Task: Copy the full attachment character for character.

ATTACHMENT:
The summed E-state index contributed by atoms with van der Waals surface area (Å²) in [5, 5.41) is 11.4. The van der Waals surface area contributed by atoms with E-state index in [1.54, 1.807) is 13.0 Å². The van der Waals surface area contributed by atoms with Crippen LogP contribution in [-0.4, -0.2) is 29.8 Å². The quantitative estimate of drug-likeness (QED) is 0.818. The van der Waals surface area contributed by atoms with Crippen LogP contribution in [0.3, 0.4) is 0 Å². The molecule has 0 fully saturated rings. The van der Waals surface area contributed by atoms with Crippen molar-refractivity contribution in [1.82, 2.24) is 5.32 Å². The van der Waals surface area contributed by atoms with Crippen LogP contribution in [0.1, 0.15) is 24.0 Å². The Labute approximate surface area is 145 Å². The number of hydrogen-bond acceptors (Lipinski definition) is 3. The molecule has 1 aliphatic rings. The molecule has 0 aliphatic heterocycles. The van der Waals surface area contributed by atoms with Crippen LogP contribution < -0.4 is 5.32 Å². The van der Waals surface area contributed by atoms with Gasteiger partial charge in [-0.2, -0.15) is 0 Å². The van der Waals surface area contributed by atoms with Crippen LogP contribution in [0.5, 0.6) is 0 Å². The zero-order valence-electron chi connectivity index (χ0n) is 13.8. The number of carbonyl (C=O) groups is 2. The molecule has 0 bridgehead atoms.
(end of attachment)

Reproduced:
The summed E-state index contributed by atoms with van der Waals surface area (Å²) in [5, 5.41) is 11.4. The van der Waals surface area contributed by atoms with E-state index in [1.54, 1.807) is 13.0 Å². The van der Waals surface area contributed by atoms with Crippen LogP contribution in [-0.4, -0.2) is 29.8 Å². The quantitative estimate of drug-likeness (QED) is 0.818. The van der Waals surface area contributed by atoms with Crippen LogP contribution in [0.3, 0.4) is 0 Å². The molecule has 0 fully saturated rings. The van der Waals surface area contributed by atoms with Crippen molar-refractivity contribution in [1.82, 2.24) is 5.32 Å². The van der Waals surface area contributed by atoms with Crippen LogP contribution in [0.1, 0.15) is 24.0 Å². The Labute approximate surface area is 145 Å². The number of hydrogen-bond acceptors (Lipinski definition) is 3. The molecule has 1 aliphatic rings. The molecule has 0 aliphatic heterocycles. The van der Waals surface area contributed by atoms with Crippen LogP contribution < -0.4 is 5.32 Å². The van der Waals surface area contributed by atoms with Gasteiger partial charge in [-0.2, -0.15) is 0 Å². The van der Waals surface area contributed by atoms with Crippen LogP contribution in [0.5, 0.6) is 0 Å². The zero-order valence-electron chi connectivity index (χ0n) is 13.8. The number of carbonyl (C=O) groups is 2. The molecule has 0 bridgehead atoms.